Viggo Mortensen posing alone and with Matt Ross and Annalise Brasso at the premiere of Bleecker Street's latest movie 'Captain Fantastic' held at Harmony Gold Theater. Viggo plays Ben, the father of a large family who live in the woods. Los Angeles, California, United States - Tuesday 28th June 2016
Devoted father Ben (Viggo Mortensen) has been raising his six children in the forests of the Pacific NorthWest with his wife and teaches them the skills for a sustainable life off the grid.
However the death of Ben's wife forces the family to be thrust into the real world and not live on the outside anymore, they are forced to integrate and learn new skills that make them 'fit in' with everyone else. This comes as a challenge for Ben as he quickly becomes under threat for his parenting skills and he finds himself questioning all that he has ever known. This film sees a family pulling together through a hard stage in their life and provides heart- warming entertainment.
Captain Fantastic offers a unique look in to the lives of a family that have been cut off from the world and their different approach to living.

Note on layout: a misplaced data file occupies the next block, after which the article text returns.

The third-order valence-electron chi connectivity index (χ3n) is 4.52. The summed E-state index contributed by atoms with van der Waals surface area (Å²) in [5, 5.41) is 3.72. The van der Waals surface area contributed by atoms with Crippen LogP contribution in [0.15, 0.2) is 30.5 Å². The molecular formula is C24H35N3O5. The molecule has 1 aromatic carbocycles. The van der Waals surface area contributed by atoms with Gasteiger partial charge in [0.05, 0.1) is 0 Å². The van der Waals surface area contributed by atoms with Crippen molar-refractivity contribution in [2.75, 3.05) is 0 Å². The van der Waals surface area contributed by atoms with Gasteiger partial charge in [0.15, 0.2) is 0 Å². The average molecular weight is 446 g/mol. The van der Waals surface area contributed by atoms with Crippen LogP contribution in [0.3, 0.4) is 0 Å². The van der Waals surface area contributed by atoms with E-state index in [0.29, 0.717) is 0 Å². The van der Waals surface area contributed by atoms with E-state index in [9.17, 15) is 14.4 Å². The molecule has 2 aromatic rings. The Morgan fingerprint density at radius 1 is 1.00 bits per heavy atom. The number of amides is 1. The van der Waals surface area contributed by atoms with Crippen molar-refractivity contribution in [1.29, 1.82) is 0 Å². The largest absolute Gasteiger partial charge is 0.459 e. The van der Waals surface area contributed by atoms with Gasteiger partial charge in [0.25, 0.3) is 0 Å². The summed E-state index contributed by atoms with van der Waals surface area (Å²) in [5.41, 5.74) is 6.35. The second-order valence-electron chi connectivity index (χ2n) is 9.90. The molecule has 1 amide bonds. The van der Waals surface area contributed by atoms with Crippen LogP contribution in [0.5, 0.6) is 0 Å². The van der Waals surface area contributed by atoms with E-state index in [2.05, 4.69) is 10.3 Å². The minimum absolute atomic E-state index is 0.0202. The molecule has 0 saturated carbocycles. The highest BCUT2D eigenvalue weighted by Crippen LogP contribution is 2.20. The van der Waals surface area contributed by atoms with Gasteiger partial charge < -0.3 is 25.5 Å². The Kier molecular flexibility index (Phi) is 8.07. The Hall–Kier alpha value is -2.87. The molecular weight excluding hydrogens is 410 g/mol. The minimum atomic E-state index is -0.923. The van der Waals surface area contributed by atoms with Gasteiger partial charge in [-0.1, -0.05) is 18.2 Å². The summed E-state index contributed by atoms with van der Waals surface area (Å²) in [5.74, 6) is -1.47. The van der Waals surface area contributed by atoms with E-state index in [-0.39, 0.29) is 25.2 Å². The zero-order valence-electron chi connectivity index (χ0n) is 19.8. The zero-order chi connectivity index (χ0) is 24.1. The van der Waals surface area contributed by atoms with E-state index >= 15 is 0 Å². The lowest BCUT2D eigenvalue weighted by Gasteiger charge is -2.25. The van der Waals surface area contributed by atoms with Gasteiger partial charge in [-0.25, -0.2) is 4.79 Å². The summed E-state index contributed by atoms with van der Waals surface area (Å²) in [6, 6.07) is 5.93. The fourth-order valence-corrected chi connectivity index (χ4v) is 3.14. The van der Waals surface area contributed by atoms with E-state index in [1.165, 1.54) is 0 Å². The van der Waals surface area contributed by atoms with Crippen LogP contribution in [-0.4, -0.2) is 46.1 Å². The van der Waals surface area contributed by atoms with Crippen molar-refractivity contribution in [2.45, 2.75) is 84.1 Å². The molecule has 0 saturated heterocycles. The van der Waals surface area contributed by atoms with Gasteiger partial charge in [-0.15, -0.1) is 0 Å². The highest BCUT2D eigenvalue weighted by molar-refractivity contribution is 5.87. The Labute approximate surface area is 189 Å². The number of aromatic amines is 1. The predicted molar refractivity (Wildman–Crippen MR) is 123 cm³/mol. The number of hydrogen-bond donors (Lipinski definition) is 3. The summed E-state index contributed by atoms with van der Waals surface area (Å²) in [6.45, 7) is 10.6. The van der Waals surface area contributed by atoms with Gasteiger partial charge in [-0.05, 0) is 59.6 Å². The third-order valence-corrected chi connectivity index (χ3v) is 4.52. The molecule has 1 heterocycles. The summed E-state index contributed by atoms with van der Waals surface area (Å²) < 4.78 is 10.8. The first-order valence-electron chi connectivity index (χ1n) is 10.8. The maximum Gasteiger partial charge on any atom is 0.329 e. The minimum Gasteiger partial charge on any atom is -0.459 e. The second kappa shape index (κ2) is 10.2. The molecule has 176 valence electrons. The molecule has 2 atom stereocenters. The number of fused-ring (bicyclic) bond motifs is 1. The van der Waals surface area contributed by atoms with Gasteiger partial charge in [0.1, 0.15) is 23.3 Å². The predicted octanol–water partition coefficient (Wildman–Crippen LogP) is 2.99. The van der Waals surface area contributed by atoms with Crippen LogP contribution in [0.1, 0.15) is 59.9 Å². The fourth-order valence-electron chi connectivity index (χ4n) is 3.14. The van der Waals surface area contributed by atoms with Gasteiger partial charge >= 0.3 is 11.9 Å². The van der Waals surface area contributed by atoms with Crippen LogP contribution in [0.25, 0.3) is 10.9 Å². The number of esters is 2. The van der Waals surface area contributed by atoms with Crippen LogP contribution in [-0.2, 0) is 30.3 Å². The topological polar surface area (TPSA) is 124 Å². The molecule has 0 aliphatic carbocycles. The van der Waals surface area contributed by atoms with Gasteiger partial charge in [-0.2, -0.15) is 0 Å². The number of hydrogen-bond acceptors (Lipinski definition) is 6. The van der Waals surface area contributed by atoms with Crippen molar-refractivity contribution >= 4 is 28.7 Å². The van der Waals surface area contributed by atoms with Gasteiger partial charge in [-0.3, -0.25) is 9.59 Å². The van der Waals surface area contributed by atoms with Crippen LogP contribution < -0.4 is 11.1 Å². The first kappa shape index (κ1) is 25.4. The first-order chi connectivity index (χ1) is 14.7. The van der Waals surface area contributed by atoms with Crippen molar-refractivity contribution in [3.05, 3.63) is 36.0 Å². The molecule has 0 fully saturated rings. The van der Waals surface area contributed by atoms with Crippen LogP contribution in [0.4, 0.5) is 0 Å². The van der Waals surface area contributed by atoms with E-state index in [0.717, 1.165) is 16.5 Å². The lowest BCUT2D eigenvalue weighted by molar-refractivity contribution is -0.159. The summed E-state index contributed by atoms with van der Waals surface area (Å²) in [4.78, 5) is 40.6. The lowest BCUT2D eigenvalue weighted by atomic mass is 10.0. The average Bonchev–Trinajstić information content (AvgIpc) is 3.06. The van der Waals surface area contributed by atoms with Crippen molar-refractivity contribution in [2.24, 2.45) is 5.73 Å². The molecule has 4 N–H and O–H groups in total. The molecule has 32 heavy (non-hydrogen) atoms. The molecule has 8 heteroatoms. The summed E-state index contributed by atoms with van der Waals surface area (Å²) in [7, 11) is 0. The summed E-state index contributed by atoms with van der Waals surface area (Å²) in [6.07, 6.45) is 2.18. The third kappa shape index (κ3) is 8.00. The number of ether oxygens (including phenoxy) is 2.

Matt Ross - Variety's Creative Impact Awards And 10 Directors To Watch Brunch at The 27th Annual Palm Springs International Film Festival - Los Angeles, California, United States - Sunday 3rd January 2016
Matt Ross - Variety's Creative Impact Awards and 10 Directors To Watch Brunch at the Parker Palm Springs hotel - Arrivals at Parker Hotel - Palm Springs, California, United States - Sunday 3rd January 2016
Alec Berg, Thomas Middleditch, Zach Woods, Kumail Nanjiani, Mike Judge, Martin Starr and Matt Ross - HBO Presents The Season Two Screening of Silicon Valley With Mike Judge and Alec Berg at The Village - San Francisco, California, United States - Thursday 9th April 2015
Chris Eigeman makes an impressive debut as writer/director of Turn the River, ably abetted by an intense, edgy star turn from Famke Janssen as a pool hustler who wants to grab her abused son away from his weak, alcoholic father and get the hell out of town fast.